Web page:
Putting the ‘stud’ in women’s studies
How would you feel about seeing a high-school student get aggressively felt up by the amorous ghost of Sylvia Plath? Do you want to find out more about the real and imagined gravitational anomalies that happen on a regular basis at the Santa Cruz Mystery Spot?
If the answers to the above questions are “sounds titillating” and “yes, please,” then you’ll want to reserve tickets to the final weekend of Mystery Spot at the iDiOM Theater.
To be fair, the student in question (Bellingham High School senior Austin Tuss) is portraying a college freshman, so it’s not like the ghost of Plath is committing some sort of sex crime by attempting to seduce a mere boy. On the other hand, Plath (Noelle Kurzen, playing the doomed scribe as what can be described as a “hot mess”) has an ulterior motive for wanting to get it on with a flesh-and-blood fella, so she’s not entirely blameless.
Before I get too far into the older woman/younger man debate, it’s probably time to share a little more about the machinations of the play, which was written by Steve Lyons, a California playwright who moved to Bellingham last year with his family.
“I had wanted to write a play set at the Santa Cruz Mystery Spot, home of the ubiquitous bumper stickers,” Lyons says of the production, which was also produced in Sacramento and won a couple awards in his home state. “I had also wanted to write a play where a regular guy from Oroville, Calif. becomes a women’s studies major at UC Santa Cruz so he can pick up girls.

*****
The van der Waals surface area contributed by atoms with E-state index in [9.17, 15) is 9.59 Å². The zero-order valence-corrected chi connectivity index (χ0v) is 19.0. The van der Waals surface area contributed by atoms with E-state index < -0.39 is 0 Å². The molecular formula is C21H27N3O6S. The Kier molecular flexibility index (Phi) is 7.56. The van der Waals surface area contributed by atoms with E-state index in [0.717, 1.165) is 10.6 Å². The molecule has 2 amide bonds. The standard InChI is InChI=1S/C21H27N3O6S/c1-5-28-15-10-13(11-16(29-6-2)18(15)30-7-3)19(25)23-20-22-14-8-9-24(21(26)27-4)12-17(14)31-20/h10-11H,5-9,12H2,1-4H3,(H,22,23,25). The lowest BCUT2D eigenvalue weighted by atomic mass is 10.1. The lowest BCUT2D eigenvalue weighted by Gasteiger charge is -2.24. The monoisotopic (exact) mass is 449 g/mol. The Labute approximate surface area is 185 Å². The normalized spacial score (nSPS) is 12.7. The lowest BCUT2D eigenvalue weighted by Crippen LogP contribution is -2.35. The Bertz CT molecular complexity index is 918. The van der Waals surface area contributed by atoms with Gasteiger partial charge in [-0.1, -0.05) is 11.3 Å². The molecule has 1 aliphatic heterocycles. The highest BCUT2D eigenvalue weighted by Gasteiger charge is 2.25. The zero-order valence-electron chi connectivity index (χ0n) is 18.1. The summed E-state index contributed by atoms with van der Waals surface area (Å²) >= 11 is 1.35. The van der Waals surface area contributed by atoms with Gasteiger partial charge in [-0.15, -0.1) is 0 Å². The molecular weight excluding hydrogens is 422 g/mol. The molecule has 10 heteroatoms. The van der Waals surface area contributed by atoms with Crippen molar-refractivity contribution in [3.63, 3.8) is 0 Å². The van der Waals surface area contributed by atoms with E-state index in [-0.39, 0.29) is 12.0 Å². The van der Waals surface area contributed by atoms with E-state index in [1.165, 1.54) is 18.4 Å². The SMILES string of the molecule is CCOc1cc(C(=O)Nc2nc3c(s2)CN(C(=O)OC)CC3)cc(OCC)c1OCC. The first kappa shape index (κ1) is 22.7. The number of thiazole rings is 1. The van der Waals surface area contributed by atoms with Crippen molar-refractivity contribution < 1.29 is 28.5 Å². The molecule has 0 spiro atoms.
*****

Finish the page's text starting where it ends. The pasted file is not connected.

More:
“And I wanted to have an excuse to use the line ‘Sylvia Plath was some chick who felt sad and managed to turn it into a career.’ So Sylvia Plath is on the reading list for [his] women’s studies course. As the play developed, she worked her way into being an important character onstage.”
The story follows Dingo (Tuss), a wannabe ladies man who declares himself a women’s studies major so he can learn more about women. In short order, he meets a strident feminist he’s interested in (Amanda Molsee), gets a job at the Mystery Spot, comes in contact with Plath, becomes friends with his employer (Beth Tyne, taking a small role and absolutely owning it) and tries desperately to lose his virginity.
When I went to the play on opening night, there were a few skipped lines and missed cues, but as the night went on it and the actors hit their stride, it soon became an enjoyable night at the theater, with laughs aplenty, food for thought and a remarkable amount of intelligent, feminist-centered dialogue. (Lyons attributes this to his wife, who has a degree in—you guessed it—women’s studies, and helped him with the language.)
I did have a bit of an issue with a few of the scene changes, which were abrupt enough to leave me confused about where the actors were supposed to be at that point in the play. Most of the time, however, I was on board with what was going down, and my confusion was momentary.
Grousing aside, it’s clear Tuss is meant to be an actor. He’s in pretty much every scene of the play and handled his line load with aplomb. But you need more than an ability to memorize lines to be successful onstage. When he was “on,” Tuss was a delight to watch. And yes, I’m including the scene in which a ghost attempts to take his virginity.blog comments powered by Disqus